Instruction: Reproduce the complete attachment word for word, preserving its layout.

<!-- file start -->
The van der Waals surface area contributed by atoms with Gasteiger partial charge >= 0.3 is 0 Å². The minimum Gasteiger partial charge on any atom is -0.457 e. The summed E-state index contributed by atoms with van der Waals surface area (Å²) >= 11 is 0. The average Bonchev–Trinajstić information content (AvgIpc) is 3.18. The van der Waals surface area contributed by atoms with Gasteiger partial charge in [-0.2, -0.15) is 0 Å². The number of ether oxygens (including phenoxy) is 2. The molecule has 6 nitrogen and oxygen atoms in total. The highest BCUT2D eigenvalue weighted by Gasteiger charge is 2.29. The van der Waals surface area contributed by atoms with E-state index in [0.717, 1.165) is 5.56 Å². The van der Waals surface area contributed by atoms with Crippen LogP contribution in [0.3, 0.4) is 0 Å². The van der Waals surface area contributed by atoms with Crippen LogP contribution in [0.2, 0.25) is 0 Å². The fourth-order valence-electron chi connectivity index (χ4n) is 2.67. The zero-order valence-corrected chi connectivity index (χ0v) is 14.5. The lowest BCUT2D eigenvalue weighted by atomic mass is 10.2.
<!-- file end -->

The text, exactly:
The van der Waals surface area contributed by atoms with Gasteiger partial charge >= 0.3 is 0 Å². The minimum Gasteiger partial charge on any atom is -0.457 e. The summed E-state index contributed by atoms with van der Waals surface area (Å²) >= 11 is 0. The average Bonchev–Trinajstić information content (AvgIpc) is 3.18. The van der Waals surface area contributed by atoms with Gasteiger partial charge in [-0.2, -0.15) is 0 Å². The number of ether oxygens (including phenoxy) is 2. The molecule has 6 nitrogen and oxygen atoms in total. The highest BCUT2D eigenvalue weighted by Gasteiger charge is 2.29. The van der Waals surface area contributed by atoms with E-state index in [0.717, 1.165) is 5.56 Å². The van der Waals surface area contributed by atoms with Crippen LogP contribution in [0.3, 0.4) is 0 Å². The van der Waals surface area contributed by atoms with Crippen LogP contribution in [0.2, 0.25) is 0 Å². The fourth-order valence-electron chi connectivity index (χ4n) is 2.67. The zero-order valence-corrected chi connectivity index (χ0v) is 14.5. The lowest BCUT2D eigenvalue weighted by atomic mass is 10.2.